Global Health and Tuberculosis
We offer the trainee unique opportunities for global health research and clinical rotations. We offer many options for international research on a range of diseases including HIV/AIDS, tuberculosis, malaria, pediatric pneumonia, meningitis, and neglected tropical diseases. Faculty in our section have longstanding international research studies in active field sites in Africa, Asia, and South America. Many of these faculty members have joint appointments in the Boston University Department of Global Health located at the Boston University School of Public Health.
- Train world-class scientists in clinical or laboratory-based research to become independent investigators in an academic setting
- Develop expert clinician investigators who can become leaders in the field of global health and tuberculosis.
Fellows interested in global health and tuberculosis will have the opportunity to work with faculty who have established research activities throughout the world. The fellow will have many clinical opportunities, both seeing patients with diseases more often found in low-resourced settings that present to BMC and to travel to sites for medical work. Those who elect to pursue a global health career as a grant-funded investigator will work closely with mentors to secure funding for a third and possibly fourth year of research training, during which time they will develop advanced skills and prepare an NIH career development award proposal.
During the first year, fellows rotate through the infectious disease consult and inpatient services similar to the other trainees in the program. Elective time in the first year will be dedicated to applying for funding in the second year of fellowship. During this time, fellows will be expected to meet regularly with their identified mentor(s). This time will be dedicated to gaining a greater understanding of the research of interest and starting to accumulate preliminary data and any necessary ethics approval for future grant applications.
During the second year, trainees’ primary responsibility will be working on their research project and applying for independent funding; they will continue with one outpatient clinic session and complete remaining inpatient consult service duties. Fellows may elect to do additional clinical activities relevant to this track. A 2-4 week elective in Uganda or Brazil can be an enriching way to gain hands on, practical experience with the disease and populations of interest. In addition, fellows can choose to participate in the ambulatory experience for travel medicine, for refugee care, and TB Clinic.
Fellows will devote 100% of their time to their research efforts. The primary goal of the third year is to complete and publish ongoing work such that the fellow is in an outstanding position to apply for an NIH career development award, or similar foundation funding.
The Fogarty Global Health Training Program offers opportunities in global health research training for post-doctoral candidates (i.e. individuals completing their ID fellowship) from the U.S. and lower-middle-income countries (LMICs). Boston University is part of a consortium of four universities (Harvard University, Boston University, Northwestern University, and University of New Mexico) that is sponsored by the Fogarty International Center (FIC) and several collaborating Institutes and Centers at the National Institutes of Health (NIH). The program supports specific areas of interest in HIV/AIDS, non-communicable diseases, mental health, and maternal and child health and nutrition. For more information, please contact Davidson Hamer (BU site PI) or the consortium website.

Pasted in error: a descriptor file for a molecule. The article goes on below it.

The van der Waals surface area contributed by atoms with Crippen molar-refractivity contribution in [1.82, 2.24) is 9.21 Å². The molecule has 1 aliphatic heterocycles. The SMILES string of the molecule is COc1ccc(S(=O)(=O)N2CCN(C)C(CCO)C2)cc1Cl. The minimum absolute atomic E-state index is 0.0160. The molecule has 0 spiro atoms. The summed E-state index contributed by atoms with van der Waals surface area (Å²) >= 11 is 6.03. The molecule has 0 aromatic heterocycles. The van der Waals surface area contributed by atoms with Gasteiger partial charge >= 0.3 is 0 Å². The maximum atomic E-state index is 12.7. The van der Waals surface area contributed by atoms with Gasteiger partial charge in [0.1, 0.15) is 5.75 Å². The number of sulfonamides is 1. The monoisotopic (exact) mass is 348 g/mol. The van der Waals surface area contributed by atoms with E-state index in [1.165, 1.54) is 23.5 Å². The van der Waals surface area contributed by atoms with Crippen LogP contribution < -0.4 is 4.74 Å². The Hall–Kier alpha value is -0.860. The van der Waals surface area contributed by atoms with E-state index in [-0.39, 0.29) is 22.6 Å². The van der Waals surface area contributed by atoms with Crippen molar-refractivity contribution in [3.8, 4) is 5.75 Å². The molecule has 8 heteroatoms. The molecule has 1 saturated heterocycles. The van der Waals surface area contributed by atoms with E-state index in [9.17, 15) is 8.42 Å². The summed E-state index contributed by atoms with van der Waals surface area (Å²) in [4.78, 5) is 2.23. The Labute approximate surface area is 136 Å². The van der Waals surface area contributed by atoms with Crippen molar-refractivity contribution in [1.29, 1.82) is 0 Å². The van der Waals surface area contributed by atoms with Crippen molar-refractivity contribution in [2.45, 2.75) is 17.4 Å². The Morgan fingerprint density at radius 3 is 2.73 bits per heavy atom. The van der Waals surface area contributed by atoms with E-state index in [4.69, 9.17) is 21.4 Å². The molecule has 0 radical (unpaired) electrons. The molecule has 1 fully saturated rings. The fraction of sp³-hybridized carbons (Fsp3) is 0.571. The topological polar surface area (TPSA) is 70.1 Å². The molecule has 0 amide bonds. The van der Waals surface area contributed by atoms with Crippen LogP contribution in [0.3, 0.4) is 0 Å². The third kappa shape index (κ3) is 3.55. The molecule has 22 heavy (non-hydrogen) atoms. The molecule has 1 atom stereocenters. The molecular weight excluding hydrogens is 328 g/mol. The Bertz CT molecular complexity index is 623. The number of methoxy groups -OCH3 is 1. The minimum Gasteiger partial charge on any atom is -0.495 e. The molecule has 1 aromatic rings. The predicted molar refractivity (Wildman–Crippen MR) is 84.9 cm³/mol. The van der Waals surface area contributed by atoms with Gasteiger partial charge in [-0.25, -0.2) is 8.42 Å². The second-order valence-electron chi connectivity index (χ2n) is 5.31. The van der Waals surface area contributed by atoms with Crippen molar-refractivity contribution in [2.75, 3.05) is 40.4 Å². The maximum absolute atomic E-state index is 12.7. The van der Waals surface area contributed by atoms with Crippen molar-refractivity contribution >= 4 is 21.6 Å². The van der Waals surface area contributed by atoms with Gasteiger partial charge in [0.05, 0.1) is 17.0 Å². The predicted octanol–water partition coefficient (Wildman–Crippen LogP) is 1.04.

Our faculty collaborate with the following international institutions:
The Jawaharlal Institute of Postgraduate Medical Education & Research (JIPMER) in Pudicherry, India. Investigators from Boston University Medical Center, JIPMER and Rutgers University are conducting a number of studies in Puducherry and Tamil Nadu in Southern India. These include 1. A household contact study of 1000 pulmonary tuberculosis (TB) patients and 1500 of their household contacts to identify biomarkers that predict TB treatment failure and likelihood of developing TB among household contacts. The study also examines how comorbidities (diabetes mellitus, tobacco use, alcoholism, helminth infections and others) affect these biomarkers and risks. 2. A study of TB in pregnancy – how pregnancy affects diagnostic testing for latent TB as well a pharmacokinetics of TB drugs. 3. The TB LION (TB Learning the Impact of Nutrition) study to understand the impact of malnutrition and parasites on risk of TB disease among household contacts of TB patients – and to evaluate the impact of feeding and deworming on the ability to control Mycobacterium tuberculosis. 4. A study of the drivers of TB stigma and potential interventions to reduce TB stigma. 5. A study of the impact of iron-deficiency on TB risk. 6. A lab-based study to identify screening tests for TB. 7. A study of nasal microbiome sampling as a diagnostic tool for TB